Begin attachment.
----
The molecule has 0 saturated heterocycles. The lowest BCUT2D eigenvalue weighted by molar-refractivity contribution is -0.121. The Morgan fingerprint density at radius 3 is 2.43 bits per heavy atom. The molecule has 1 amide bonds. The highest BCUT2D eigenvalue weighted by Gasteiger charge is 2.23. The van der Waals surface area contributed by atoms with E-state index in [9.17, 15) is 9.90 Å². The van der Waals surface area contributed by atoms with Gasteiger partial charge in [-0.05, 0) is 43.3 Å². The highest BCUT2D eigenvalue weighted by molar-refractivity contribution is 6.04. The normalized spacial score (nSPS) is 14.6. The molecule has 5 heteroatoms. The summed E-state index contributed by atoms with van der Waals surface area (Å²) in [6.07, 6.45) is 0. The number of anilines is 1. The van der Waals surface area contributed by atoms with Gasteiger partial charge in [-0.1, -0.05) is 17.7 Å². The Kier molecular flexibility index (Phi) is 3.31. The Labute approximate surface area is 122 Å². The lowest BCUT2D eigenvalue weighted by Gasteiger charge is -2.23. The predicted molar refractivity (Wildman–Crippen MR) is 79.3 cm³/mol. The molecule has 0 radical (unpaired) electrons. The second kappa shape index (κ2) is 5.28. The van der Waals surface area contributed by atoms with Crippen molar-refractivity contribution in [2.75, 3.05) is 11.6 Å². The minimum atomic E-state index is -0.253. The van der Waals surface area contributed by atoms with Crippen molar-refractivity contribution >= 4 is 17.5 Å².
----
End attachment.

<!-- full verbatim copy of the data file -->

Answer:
The molecule has 0 saturated heterocycles. The lowest BCUT2D eigenvalue weighted by molar-refractivity contribution is -0.121. The Morgan fingerprint density at radius 3 is 2.43 bits per heavy atom. The molecule has 1 amide bonds. The highest BCUT2D eigenvalue weighted by Gasteiger charge is 2.23. The van der Waals surface area contributed by atoms with E-state index in [9.17, 15) is 9.90 Å². The van der Waals surface area contributed by atoms with Gasteiger partial charge in [-0.05, 0) is 43.3 Å². The highest BCUT2D eigenvalue weighted by molar-refractivity contribution is 6.04. The normalized spacial score (nSPS) is 14.6. The molecule has 5 heteroatoms. The summed E-state index contributed by atoms with van der Waals surface area (Å²) in [6.07, 6.45) is 0. The number of anilines is 1. The van der Waals surface area contributed by atoms with Gasteiger partial charge in [-0.1, -0.05) is 17.7 Å². The Kier molecular flexibility index (Phi) is 3.31. The Labute approximate surface area is 122 Å². The lowest BCUT2D eigenvalue weighted by Gasteiger charge is -2.23. The predicted molar refractivity (Wildman–Crippen MR) is 79.3 cm³/mol. The molecule has 0 radical (unpaired) electrons. The second kappa shape index (κ2) is 5.28. The van der Waals surface area contributed by atoms with Crippen molar-refractivity contribution in [2.75, 3.05) is 11.6 Å². The minimum atomic E-state index is -0.253. The van der Waals surface area contributed by atoms with Crippen molar-refractivity contribution >= 4 is 17.5 Å².